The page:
Note that most natural blondes will not turn brassy when bleached. Comparatively, toner may enhance certain undertones, or neutralize any outstanding discoloration caused by salt water, chlorine, or UV-rays.

That’s right: the sea, pool, and sun can all mess with the tone of your hair! All three inadvertently cause oxidation—whether through direct chemical interaction or light exposure—which will in turn lighten your hair and give it a more dull appearance.

When combating the effects of oxidation, toners will deposit pigments and add glossiness to the hair. Not only will this improve the overall look of your hair, it’ll balance the undertones.

Below is a quick review of the three different types of toners available to you:

Permanent Hair Toner

Here’s a secret: there is no such thing as a permanent toner. Alas, nothing lasts forever. What is advertised as a permanent hair toner is simply specially formulated to be fade resistant, while still successfully covering the hair and depositing color.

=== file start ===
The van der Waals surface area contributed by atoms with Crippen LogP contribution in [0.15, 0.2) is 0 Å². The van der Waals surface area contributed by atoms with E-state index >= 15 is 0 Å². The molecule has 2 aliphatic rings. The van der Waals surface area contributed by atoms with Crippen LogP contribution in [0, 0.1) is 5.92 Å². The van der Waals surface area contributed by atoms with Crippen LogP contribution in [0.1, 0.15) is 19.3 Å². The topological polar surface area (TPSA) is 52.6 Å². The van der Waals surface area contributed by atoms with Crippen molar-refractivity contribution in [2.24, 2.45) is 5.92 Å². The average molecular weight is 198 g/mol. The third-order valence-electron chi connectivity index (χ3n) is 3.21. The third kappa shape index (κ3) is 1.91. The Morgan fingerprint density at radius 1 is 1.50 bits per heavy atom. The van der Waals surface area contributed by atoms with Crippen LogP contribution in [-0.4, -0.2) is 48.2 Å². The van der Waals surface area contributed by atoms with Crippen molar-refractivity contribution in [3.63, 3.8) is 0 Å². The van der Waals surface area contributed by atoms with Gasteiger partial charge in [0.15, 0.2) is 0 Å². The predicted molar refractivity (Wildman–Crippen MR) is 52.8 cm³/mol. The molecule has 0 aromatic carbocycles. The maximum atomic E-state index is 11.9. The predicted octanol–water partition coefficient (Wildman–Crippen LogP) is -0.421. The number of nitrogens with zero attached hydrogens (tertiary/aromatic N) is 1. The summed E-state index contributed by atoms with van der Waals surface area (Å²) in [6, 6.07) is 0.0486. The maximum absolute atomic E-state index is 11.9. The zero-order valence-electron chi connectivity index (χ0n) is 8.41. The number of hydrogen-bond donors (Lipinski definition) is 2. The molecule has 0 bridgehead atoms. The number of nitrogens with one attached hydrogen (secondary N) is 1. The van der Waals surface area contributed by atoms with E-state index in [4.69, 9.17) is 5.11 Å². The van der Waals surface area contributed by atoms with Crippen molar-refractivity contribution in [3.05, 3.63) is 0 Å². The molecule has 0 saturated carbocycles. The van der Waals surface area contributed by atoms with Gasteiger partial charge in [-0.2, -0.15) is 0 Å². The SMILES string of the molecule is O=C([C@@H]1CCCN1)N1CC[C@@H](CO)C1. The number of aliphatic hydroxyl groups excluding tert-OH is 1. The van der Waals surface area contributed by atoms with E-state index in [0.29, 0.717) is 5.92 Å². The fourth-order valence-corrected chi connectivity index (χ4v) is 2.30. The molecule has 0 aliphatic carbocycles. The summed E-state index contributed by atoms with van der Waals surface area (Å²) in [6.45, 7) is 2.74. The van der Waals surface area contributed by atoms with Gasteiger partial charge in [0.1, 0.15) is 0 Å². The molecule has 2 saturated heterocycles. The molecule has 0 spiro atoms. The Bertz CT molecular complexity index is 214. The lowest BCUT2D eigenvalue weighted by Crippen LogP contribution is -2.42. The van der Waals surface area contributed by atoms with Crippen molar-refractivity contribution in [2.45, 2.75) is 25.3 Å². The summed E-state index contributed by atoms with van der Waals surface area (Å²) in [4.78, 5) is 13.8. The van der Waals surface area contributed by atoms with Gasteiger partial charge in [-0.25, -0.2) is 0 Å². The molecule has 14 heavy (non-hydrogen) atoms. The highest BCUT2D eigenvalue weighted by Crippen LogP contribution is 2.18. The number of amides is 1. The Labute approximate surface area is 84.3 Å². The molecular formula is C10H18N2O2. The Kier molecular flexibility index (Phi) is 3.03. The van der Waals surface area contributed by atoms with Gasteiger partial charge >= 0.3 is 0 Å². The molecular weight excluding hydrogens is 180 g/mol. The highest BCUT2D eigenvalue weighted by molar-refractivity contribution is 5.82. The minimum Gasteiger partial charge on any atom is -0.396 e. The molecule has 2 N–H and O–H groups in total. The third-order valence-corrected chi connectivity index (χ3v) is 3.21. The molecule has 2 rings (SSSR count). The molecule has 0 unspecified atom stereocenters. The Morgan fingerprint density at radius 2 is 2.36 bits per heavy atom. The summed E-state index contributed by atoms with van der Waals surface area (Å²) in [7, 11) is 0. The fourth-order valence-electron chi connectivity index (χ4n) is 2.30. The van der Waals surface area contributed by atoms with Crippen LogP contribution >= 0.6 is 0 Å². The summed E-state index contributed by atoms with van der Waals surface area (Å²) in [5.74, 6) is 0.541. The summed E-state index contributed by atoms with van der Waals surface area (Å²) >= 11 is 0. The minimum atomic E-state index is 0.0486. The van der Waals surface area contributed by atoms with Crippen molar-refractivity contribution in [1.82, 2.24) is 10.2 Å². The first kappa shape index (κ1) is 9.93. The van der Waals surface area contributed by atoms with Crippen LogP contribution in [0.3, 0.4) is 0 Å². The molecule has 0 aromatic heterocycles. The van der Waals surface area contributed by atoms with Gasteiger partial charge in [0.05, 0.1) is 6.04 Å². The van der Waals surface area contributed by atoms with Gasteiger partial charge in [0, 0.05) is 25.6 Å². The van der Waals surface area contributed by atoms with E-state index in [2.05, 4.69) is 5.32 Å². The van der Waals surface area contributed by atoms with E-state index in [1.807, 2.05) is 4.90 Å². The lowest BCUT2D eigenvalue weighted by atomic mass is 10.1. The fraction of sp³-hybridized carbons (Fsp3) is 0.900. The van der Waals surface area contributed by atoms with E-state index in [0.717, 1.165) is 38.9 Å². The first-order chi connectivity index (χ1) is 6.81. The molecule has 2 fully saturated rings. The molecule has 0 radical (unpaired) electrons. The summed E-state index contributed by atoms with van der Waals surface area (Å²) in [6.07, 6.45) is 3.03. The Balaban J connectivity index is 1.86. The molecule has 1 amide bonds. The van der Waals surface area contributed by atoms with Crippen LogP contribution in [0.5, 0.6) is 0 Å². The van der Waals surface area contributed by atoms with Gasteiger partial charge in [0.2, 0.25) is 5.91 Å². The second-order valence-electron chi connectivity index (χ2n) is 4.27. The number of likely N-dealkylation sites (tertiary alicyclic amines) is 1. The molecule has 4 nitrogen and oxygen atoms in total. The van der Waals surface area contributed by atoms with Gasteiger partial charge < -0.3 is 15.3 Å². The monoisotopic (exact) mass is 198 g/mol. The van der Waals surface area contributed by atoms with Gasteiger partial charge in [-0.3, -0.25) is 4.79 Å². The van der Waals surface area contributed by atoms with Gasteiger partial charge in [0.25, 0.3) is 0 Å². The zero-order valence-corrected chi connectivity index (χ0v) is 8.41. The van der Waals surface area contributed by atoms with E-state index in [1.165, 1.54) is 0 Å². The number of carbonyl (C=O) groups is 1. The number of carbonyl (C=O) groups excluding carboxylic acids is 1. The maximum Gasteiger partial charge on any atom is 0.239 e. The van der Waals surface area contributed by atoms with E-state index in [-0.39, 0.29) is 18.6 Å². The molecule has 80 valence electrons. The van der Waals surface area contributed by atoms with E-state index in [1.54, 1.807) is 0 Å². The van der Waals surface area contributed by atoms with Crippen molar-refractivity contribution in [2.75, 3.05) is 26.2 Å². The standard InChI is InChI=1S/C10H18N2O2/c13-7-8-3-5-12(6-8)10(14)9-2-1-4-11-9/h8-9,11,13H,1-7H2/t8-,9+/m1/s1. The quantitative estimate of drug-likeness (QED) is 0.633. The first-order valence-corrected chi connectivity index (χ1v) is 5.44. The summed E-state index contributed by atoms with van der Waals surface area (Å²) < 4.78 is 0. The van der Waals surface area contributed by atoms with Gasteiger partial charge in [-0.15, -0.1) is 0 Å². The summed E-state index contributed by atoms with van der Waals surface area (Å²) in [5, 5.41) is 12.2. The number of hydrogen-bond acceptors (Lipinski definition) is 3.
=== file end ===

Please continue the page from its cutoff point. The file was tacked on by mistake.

They are primarily used when a significant shift needs to happen with the hair, as is required to achieve an extreme blonde. Additionally, these types of toners tend to require a certain level of developer, usually at around 20 vol, and they contain ammonia. 

Some popular permanent toners are Wella Color Charm Permanent Toner (in both liquid and cream), Ugly Duckling Permanent Toner, and AGEbeautiful Topcoat Toner (which works particularly well on graying hair).

Demi-Permanent Hair Toner

Most hair toners are considered demi-permanent in nature. They coat the hair, tinting the pigment in just such a way to get desirable results.

Furthermore, these achieve a glossy effect—oh, and did we mention that these take only 15-20 minutes to develop the tone you’re looking for?

Although demi-permanent hair toners do not last as long as permanent ones, they will surely outlast semi-permanent alternatives.